[Editor Charlie sez–in a great day for artist rights, a federal judge rules that the KAT founder is properly charged under applicable US law.]
For years, there’s been ample debate and scholarship on whether or not secondary copyright infringement constitutes a crime. On Friday, a federal judge in Illinois probably made the day of big copyright holders by ruling that the U.S. government has properly indicted Artem Vaulin, the alleged founder of KickassTorrents.
Vaulin is currently in a jail cell in Poland after the 31-year-old was charged last year by U.S. authorities with running one of the world’s most popular places to illegally obtain movies, television shows, songs and video games. After being arrested, he retained some of the same attorneys representing Megaupload’s Kim Dotcom to fight the case.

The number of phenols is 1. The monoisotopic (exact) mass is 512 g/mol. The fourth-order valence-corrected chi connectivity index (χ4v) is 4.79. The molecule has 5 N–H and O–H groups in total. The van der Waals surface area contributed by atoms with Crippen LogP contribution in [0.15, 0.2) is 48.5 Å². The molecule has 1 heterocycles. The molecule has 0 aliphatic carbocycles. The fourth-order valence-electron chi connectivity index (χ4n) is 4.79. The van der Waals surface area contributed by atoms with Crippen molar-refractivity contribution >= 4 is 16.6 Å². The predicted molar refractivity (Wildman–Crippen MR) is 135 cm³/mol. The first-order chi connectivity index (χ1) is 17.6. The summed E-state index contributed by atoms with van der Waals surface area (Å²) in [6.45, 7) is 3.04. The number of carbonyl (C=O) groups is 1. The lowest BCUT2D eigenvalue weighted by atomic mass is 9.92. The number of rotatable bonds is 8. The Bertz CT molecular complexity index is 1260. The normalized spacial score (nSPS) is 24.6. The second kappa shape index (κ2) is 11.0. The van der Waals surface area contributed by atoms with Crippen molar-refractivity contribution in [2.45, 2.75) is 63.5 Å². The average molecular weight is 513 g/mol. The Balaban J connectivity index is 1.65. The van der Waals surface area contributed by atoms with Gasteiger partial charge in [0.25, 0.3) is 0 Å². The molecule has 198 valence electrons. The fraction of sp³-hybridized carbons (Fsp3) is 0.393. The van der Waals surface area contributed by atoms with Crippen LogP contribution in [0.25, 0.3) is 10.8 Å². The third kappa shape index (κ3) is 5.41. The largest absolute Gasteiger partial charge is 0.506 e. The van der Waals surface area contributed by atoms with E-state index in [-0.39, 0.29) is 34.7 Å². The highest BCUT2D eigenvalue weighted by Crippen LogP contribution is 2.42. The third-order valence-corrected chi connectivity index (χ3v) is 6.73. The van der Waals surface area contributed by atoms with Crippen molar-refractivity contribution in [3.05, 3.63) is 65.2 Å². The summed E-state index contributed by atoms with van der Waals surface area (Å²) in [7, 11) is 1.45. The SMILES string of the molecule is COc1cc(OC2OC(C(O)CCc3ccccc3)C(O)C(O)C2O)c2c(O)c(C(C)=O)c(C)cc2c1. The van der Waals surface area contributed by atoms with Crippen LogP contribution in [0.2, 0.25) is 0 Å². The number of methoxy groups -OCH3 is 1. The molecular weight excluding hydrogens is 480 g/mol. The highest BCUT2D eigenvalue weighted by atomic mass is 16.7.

Dotcom, who is still in New Zealand in a lengthy battle over whether he can be extradited, never prevailed upon a Virginia judge to rule on the argument that secondary copyright infringement is merely a civil claim. That’s because he’s been deemed to be a fugitive. The judge wants him to surrender first.
In Illinois, presiding over Vaulin’s case, U.S. District Court Judge John Z. Lee could have done the same thing. Indeed, in Friday’s decision, he concludes that Vaulin can’t move to dismiss under the fugitive disentitlement doctrine.